This project will characterise the current ecological networks comprising trophic interactions, seed dispersal, and pollination relationships involving Lepidoptera and the organisms directly linked to them in the ecosystem, together with their dependencies on woodland vegetation phenology.

The project is organized around two primary objectives:

1) To characterise the trophic network of the temperate rainforest around Loch Lomond that is centred on Lepidoptera

2) To use historical data on one trophic level (moths) in combination with models of the structure of the current network to make inferences about the structure and dynamics of the network in the past, providing insight about how the wider ecosystem may have changed.


Moth herbivory interactions will be reconstructed from established records of preferred food plants of moth species, and contemporary field surveying. Moths collected by light trapping will be sampled to detect and identify pollen grains to construct a moth pollination network. Visitation and herbivory/frugivory networks will be constructed using focal foraging observations of birds visiting or foraging on plants. Diet analysis of faecal samples of birds and mammals with metabarcoding may be used to determine which moth or plant species they feed on, contributing to the construction of a trophic network model.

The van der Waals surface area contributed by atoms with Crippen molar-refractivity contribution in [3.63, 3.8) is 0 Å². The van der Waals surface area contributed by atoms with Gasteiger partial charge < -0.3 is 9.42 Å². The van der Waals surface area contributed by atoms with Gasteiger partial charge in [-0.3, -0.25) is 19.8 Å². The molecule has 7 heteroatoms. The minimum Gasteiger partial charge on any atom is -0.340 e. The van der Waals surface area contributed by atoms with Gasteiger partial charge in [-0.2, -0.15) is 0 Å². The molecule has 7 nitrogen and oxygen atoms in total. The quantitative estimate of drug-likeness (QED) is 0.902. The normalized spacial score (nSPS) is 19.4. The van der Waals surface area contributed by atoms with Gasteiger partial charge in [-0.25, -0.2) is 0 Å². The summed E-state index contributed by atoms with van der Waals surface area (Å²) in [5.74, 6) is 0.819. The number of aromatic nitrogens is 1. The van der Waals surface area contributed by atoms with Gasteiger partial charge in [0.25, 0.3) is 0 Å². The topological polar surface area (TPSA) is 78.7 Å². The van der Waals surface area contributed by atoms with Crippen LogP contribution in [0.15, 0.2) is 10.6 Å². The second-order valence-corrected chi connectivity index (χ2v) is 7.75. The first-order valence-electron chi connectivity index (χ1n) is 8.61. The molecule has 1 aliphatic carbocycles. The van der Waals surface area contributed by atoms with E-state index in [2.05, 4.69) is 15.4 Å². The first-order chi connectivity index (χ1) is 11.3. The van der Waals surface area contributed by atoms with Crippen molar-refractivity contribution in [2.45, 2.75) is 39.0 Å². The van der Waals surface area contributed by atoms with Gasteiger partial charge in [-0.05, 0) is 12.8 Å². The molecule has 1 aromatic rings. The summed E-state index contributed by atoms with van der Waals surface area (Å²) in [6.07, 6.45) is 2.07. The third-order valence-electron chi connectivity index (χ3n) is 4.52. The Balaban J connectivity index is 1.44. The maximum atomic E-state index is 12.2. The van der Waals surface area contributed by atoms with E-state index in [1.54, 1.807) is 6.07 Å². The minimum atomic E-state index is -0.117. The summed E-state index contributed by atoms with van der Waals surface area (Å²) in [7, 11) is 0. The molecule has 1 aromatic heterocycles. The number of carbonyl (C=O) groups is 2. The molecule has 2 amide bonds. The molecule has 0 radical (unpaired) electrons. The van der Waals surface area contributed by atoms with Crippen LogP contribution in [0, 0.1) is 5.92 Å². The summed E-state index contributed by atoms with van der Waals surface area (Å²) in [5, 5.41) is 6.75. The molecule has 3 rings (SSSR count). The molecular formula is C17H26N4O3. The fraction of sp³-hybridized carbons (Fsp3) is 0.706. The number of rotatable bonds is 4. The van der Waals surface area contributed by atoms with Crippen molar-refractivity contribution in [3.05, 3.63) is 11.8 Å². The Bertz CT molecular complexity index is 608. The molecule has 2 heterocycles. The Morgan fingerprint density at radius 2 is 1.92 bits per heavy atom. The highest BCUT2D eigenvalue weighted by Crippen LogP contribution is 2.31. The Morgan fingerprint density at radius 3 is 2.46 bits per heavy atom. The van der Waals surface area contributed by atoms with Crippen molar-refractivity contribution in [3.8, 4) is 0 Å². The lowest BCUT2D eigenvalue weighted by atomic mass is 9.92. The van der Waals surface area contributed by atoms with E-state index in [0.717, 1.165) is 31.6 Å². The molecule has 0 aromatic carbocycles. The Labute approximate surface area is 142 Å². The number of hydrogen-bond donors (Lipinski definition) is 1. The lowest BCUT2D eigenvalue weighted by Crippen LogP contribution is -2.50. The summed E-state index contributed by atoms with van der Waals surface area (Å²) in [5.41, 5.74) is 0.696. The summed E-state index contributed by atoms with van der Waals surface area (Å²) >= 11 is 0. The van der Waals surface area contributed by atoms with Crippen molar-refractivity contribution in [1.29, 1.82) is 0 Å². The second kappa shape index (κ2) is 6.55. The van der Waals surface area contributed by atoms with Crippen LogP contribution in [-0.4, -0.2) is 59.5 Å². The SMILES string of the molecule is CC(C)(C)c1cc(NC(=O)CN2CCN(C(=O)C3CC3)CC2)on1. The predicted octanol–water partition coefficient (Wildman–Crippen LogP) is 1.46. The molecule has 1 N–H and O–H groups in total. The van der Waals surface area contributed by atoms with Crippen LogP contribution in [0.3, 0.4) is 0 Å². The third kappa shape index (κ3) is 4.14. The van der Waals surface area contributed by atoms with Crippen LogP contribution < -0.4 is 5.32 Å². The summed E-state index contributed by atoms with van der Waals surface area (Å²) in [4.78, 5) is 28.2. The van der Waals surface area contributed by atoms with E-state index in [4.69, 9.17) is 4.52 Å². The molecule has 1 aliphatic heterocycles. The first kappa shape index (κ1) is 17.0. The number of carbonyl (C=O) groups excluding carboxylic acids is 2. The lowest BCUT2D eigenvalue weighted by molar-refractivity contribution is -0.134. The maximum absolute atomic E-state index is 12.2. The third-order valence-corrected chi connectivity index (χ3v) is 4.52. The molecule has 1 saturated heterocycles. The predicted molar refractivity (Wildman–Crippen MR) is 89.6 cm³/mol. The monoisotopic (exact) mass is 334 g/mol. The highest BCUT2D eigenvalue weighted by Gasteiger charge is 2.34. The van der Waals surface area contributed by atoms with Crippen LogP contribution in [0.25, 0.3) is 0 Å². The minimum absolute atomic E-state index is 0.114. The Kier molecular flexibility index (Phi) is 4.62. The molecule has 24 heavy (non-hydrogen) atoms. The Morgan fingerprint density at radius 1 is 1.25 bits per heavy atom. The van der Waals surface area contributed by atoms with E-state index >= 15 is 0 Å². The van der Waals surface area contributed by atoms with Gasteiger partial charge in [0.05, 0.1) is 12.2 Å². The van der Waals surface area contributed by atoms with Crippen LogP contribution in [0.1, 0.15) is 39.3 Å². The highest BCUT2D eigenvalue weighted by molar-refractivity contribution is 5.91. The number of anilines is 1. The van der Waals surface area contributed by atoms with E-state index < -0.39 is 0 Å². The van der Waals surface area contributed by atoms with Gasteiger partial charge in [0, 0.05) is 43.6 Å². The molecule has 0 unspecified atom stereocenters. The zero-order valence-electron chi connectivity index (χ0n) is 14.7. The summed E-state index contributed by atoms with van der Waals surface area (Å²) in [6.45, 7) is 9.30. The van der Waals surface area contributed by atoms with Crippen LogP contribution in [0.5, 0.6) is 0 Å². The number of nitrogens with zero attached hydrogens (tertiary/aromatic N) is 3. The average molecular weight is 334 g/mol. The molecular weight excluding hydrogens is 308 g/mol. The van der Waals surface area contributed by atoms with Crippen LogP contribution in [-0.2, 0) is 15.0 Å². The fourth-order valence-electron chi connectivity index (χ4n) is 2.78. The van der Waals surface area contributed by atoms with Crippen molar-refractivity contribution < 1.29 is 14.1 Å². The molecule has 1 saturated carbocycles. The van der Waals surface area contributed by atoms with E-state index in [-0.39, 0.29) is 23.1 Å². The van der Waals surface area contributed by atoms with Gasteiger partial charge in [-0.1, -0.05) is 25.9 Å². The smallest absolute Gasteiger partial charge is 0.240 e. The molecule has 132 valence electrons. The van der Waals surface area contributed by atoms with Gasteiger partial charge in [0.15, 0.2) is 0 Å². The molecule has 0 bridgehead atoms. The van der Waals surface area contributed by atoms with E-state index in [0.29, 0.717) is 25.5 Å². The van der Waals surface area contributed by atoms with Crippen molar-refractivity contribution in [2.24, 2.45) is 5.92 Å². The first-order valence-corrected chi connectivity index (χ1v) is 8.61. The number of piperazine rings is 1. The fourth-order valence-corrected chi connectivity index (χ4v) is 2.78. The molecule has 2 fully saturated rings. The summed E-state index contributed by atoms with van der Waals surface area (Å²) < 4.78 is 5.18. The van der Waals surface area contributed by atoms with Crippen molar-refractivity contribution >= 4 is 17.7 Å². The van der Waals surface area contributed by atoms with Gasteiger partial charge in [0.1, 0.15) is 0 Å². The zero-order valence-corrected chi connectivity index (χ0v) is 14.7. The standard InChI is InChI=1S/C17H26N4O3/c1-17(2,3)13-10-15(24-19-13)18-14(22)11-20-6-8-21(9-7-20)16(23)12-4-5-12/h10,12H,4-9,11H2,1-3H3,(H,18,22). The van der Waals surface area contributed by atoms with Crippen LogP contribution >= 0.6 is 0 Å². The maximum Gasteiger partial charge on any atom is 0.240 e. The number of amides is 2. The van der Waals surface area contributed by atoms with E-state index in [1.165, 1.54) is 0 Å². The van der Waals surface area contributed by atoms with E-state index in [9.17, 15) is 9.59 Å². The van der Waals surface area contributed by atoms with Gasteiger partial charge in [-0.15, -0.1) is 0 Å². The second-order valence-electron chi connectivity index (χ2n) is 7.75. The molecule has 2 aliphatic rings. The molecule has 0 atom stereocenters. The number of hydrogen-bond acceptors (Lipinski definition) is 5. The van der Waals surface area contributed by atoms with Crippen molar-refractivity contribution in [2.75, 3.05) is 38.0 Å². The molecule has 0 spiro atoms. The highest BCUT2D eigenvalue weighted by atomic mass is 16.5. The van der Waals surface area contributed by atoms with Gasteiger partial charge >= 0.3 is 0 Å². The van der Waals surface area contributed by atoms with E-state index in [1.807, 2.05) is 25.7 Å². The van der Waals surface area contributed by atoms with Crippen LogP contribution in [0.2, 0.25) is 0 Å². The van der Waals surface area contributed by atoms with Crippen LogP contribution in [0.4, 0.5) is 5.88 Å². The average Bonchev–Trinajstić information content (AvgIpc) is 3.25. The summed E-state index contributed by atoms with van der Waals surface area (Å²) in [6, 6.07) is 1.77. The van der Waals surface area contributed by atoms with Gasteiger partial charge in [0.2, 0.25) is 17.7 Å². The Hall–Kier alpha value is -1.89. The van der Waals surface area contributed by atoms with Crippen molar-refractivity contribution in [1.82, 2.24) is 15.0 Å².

To further investigate the implications of changes in the moth community for the wider network, changes over time in abundance or presence of moths with different ecological roles or functional traits will be examined. Any relationships of these trends with changing environmental conditions, and the potential implications of such changes in the moth community for the wider network will be examined.

A range of statistical techniques will be applied to construct network models, potentially using Bayesian networks or Generalised Lotka-Volterra networks (Milns, Beale & Smith, 2010; Liao, Xavier & Zhu, 2020). These models will be used to examine contributions of individual species to network structure and complexity; effects of taxonomic diversity and species richness on trophic interaction diversity and network connectivity; and implications for network stability. Bayesian network analysis will be used to make inferences about partially observed historical networks using contemporary network models (Mitchell et al., 2021).

Project Timeline

Year 1

– Literature review
– Preliminary analysis of existing long-term moth data
– Study design and pilot study
– Data collection to construct models of trophic and pollination networks

Year 2

– Network modelling
– Further Data collection to construct models of trophic and pollination networks
– Refining techniques to use current network models to make inferences about past networks